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Author Topic: SUL kites for really low winds?  (Read 9622 times)
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damp_weather
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« on: September 08, 2012, 03:17 PM »

Hi,

I was wondering on what are the thoughts out there about really low wind SUL dual line kites.

To explain my interest - I usually fly inland in some very pleasant playing fields, which often have very low winds, say 3mph collapsing to near 0 mph.  My two favourite kites for here are Prism QPro SULs, and Benson Inner Spaces.  (The Inner Space is the only UK manufactured kite mentioned here - so I thought I should post on the USA kite forum. - For those  unfamiliar with an Inner Space, think Skyburner Pro Dancer, but less precise steering, and maybe more flat-spinny - Would love try a Pro Dancer sometime, instead of just watching at a festival.)  The Inner Space really does fly comfortably down to 0, but it doesn't do half-axel and pitch based tricks that well.  The QPro SUL does all the tricks I can do and hope to do, but becomes a challenge to keep in the air below... ...well I don't know, but in the days 2 years ago when I could run a wind meter while the kite was flown by someone else, it used to be around 2 to 2 1/2mph.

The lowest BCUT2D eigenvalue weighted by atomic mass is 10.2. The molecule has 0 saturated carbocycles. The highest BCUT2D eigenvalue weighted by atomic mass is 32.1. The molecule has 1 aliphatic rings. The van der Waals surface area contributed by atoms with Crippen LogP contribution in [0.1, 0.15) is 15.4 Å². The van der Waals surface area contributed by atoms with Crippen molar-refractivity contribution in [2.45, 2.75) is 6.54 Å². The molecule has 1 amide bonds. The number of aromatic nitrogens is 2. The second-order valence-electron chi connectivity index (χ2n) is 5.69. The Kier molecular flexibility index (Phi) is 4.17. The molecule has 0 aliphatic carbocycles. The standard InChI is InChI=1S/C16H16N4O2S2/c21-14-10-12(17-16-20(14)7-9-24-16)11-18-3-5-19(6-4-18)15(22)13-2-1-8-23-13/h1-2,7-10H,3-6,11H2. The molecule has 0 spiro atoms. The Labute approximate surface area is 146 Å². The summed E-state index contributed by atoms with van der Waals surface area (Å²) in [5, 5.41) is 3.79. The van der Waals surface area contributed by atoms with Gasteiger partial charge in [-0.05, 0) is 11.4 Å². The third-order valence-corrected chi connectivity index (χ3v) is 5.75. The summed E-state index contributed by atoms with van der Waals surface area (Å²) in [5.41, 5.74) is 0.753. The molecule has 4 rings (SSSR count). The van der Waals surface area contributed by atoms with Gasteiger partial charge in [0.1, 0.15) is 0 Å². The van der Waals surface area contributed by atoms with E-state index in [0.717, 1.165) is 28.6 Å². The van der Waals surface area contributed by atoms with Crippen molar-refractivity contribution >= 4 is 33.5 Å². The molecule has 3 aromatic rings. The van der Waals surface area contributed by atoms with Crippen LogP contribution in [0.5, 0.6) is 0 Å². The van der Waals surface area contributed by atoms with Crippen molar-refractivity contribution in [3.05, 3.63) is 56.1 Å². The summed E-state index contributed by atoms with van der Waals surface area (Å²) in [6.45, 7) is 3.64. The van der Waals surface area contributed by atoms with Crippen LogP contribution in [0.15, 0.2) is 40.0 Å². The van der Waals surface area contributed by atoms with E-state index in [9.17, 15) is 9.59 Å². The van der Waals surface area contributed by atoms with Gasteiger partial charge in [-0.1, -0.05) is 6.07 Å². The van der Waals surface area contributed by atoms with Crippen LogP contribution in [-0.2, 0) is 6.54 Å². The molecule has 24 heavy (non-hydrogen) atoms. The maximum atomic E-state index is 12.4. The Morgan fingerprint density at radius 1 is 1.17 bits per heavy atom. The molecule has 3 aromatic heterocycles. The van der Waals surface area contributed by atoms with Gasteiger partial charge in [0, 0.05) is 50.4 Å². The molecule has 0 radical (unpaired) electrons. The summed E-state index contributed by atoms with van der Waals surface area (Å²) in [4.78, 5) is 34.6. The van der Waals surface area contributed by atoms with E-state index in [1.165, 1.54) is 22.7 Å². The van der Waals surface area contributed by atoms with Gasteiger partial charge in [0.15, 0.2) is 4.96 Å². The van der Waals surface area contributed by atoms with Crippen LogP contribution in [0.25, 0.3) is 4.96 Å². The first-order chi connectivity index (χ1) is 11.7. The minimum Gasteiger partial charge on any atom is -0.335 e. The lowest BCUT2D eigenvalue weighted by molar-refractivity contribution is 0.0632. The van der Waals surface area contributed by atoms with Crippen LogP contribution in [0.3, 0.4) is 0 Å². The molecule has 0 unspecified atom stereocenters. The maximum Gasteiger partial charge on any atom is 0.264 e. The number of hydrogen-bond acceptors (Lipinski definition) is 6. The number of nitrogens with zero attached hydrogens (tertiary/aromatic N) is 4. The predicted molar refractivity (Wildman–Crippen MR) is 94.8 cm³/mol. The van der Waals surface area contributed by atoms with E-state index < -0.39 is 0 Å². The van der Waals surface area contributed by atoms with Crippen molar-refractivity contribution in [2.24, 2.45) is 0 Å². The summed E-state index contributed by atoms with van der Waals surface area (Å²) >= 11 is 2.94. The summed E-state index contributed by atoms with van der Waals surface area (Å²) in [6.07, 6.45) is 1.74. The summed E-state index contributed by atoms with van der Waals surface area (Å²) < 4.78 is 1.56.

At this point I should say that I am getting old and lazy.  So the idea of trotting around the field at 2+mph - ~4mph when recovering ground, is exhausting.  The occasional 360 is fine.  360s for most of a flying session should be left to the young fit folk.  On the other hand, walking slowly backwards to keep an Inner Space up in still air is fine.

For a long time I have wanted a kite that does the tricks of the QPro, and flies in lower winds. Besides QPro SULs and Inner Spaces, I have a 2003 style Prism 3D, ITRIX and Prism Ozone.  The 3D is hard work.  The ITRIX certainly tricks, but seems relatively unbalanced outdoors.  The Prism Ozone trick and windwise seems a half-way house between the QPro SUL and Inner Space: stops flying between those two kites and is more tricky than an Inner Space, and less than a QPro SUL.

Last winter/spring I bought a Skyburner Ocius SUL, as the new Skyshark Zero spars seemed to offer exciting possibilities.